records in the Catalog. Again, I’m going to go back just to show you the pathway to access
records from the Catalog. Again, from the homepage of the National Archives, you click
on Research Our Records, and then the top bulleted item here, the National Archives
Catalog, will bring you to the Archives Catalog, and you can search in this box by any keyword
searching that you would like to do. If you happen to know all of the items described
in the National Archives Catalog have a certain National Archives identifier, which is a 7-digit
number, or a 6 or 7-digit number which can bring you right to the series description.
So for our purposes today I’m just going to go ahead, but the first one I’m going to pull
up is World War II POWs, and that National Archives identifier is 1263907. So that’s
going to bring up these World War II Prisoners of War Data File. What this does is it brings
you directly to the download page. This is where you would land if you wanted to download
the entire data file. You can scroll down. You can see, here is the entire description
for this particular data file. You can see that it is part of this records of World War
II Prisoners of War, created by the War Department. It covers these were punch card records that
were later, you know, made available, and now we’ve made available the data files for
downloading through a Catalog. So when we made these files available through
the Catalog, we created what we call a Technical Specification Summary, which explains how
the data files were, in fact, made available, and that’s a PDF document, and it shows you
that these are ASCII six length files, and in addition to the data file, there’s also
a documentation package which contains information that is helpful to help interpret the records
themselves, as well as we’ve also made available some of the unprocessed punch cards from this
particular series. So what does a raw data file look like? Well,
it looks a lot like this. So this is a list of, as you can see here, all Veterans or POWs
from World War II. That’s an alphabetical list, and you can see there sort of right
in the middle it shows you their rank, and then all of these numbers correspond to a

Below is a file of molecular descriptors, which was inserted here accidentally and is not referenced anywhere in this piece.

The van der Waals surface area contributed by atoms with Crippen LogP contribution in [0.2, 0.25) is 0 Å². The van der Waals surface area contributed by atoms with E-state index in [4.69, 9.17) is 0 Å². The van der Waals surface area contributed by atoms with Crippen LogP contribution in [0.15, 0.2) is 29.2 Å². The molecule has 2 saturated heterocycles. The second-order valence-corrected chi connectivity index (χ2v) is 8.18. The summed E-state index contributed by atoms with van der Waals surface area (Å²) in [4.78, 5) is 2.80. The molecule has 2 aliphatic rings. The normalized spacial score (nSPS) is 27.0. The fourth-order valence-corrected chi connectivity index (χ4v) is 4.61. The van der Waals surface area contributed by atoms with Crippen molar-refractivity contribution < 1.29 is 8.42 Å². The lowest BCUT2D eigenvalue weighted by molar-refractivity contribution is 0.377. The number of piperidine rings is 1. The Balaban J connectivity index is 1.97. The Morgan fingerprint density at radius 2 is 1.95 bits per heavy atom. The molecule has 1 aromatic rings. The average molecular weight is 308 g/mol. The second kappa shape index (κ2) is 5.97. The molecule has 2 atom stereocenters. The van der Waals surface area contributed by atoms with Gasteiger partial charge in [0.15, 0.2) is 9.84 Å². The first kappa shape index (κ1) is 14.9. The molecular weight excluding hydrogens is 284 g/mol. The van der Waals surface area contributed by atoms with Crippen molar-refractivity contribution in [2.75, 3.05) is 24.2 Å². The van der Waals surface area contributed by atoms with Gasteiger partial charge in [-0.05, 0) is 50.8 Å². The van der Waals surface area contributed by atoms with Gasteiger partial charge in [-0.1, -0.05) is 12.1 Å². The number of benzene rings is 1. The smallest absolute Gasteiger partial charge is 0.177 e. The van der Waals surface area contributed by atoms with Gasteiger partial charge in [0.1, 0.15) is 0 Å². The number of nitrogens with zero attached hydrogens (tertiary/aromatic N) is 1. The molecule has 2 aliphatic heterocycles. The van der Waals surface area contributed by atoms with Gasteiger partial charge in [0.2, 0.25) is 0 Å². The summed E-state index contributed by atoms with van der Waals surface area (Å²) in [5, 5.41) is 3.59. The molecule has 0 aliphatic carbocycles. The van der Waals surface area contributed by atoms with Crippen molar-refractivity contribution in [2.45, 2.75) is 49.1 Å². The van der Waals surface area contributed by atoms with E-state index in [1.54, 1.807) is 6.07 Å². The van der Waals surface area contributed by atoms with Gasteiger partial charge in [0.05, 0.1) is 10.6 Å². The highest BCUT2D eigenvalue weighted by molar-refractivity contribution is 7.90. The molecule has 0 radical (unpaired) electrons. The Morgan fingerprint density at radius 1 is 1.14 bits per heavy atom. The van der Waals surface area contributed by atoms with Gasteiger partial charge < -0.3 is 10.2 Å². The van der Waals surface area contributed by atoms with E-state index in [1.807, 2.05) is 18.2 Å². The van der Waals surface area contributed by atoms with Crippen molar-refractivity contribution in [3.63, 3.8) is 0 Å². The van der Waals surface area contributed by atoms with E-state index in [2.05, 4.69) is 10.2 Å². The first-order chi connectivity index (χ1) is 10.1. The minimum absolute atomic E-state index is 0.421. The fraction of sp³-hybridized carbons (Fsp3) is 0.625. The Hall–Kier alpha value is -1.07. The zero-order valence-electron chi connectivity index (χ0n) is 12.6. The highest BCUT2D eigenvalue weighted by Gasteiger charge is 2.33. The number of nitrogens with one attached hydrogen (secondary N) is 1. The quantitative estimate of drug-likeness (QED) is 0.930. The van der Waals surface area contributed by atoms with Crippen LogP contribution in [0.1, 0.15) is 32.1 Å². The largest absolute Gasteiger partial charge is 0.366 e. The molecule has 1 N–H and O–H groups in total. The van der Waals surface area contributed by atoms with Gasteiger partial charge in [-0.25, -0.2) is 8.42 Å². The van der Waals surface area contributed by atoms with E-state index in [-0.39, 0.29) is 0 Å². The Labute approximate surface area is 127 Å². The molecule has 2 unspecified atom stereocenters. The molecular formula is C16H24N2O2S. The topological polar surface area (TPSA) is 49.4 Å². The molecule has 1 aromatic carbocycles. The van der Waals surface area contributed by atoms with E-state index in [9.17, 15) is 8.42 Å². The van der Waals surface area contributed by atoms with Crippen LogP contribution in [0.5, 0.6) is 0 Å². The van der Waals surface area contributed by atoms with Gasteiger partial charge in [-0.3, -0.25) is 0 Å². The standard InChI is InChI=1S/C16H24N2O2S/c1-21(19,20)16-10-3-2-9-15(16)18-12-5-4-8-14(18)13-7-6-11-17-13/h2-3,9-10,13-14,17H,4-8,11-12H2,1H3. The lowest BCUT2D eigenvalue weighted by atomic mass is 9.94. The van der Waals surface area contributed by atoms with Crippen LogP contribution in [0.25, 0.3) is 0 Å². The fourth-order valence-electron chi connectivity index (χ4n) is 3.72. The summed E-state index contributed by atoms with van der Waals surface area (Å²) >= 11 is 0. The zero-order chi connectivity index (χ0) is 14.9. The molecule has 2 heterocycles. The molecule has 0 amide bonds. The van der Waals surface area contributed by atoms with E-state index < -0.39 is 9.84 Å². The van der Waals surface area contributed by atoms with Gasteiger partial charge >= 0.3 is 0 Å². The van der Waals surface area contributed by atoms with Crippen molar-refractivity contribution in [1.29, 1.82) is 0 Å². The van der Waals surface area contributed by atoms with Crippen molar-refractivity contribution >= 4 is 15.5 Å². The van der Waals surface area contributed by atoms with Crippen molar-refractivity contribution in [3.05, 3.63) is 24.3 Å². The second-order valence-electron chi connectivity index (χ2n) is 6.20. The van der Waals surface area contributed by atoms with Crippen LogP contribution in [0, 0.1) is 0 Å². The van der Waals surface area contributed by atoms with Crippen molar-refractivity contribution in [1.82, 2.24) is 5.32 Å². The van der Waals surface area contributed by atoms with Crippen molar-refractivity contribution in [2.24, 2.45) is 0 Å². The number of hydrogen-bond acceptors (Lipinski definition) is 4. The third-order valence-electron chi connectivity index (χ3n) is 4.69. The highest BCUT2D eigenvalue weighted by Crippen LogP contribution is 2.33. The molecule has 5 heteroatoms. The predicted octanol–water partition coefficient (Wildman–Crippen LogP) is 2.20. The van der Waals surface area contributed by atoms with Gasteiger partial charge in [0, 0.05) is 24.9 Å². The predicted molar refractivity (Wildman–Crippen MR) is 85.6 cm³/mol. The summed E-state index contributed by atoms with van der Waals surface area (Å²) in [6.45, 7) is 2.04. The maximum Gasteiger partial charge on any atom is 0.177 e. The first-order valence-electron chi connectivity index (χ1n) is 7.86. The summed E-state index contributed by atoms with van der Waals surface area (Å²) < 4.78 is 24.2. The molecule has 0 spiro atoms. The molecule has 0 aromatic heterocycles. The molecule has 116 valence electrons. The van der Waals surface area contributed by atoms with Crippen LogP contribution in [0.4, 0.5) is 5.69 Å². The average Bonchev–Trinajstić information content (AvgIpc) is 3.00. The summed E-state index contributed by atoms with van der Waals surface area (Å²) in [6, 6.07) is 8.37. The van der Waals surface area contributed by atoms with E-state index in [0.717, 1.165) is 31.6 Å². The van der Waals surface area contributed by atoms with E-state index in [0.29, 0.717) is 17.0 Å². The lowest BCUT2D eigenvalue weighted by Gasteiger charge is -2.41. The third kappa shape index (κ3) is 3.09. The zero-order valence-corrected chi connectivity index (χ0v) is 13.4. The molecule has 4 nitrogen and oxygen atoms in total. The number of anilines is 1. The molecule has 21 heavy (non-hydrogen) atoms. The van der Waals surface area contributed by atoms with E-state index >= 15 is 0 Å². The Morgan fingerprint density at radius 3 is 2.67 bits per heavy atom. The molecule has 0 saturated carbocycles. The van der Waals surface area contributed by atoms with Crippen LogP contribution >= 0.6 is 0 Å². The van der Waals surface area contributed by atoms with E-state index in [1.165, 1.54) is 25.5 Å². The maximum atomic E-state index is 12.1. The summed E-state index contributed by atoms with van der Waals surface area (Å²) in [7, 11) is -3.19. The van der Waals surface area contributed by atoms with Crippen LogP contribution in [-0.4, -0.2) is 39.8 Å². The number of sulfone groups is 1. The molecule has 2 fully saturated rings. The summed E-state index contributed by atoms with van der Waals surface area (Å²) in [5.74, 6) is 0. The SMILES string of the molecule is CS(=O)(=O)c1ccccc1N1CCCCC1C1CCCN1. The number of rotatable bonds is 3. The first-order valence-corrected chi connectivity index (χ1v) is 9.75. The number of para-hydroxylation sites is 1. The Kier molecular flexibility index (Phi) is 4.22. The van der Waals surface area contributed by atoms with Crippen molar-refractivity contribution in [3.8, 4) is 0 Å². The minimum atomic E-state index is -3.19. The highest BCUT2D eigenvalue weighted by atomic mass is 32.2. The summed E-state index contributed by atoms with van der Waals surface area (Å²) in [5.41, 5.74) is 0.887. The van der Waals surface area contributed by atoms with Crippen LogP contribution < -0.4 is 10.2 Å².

particular value, which you can search in AAD.
And as you see here, for instance, this information right here, Gerald Arie, that’s his serial
number and his name and service code, so all of this here, and so this number corresponds
to something, you know, so it’s definitely, as I said earlier, easier to search for records
in AAD because all of this will be presented into in a format that’s much easier to read.
However, if you want to do some greater statistical analysis, everybody named Abbott, you can
pull up this entire file, and obviously you can do this in AAD, but you can also pull
all of this together and have all of that information at your fingertips and do your
own statistical analysis using any kind of program that will allow you to manipulate
the data. The next data file that I’d like to show you
the ease of downloading and making them available, I just want to go back; I want to show you
the documentation package. So therefore, again, this is a PDF document, very easy, you can
look at this, and what this will do is show you, so here it is. There’s those codes we
were just talking about. So while we have made that available in AAD, if you were downloading
the entire data file, you could pull up this document and then be able to correspond back
and forth, be able to match up the codes and see, you know, everybody from the Women’s
Army Corps that were Prisoners of War, find all of the A’s, or, you know, here is something
that shows, you know, what’s the abbreviation for the Bugler First Class. So this is a 75-page
document. All right. And then here is some of the unprocessed
punch cards, as I was saying. So that’s what we took, we took those cards, except for these,
because they were unprocessed, and we were — so this particular individual, John Cutler,
was killed in action, but his plane crashed over something, not a POW. So therefore that’s
why he’s not in the file because this information was unable to be read when the process was
undertaken to make these files digitally available. Now, we’re going to go back to the Catalog
homepage, and the next thing that we’re going to have a look at is we’re going to look at
the Korean War POW file. All right. So this is the Korean War data
file of the American Prisoners of War. This icon indicates here it is available for download.
So, again, this is the landing page. Here’s the Technical Specification Summary, the download
documentation package, and there is where you would download the entire data file. And
that entire data file looks like that. Okay, again, it’s a little cleaner, again, also
searchable in AAD, but here it is in alphabetical list.
These are service numbers, and then again this is all data that can be evaluated, analyzed,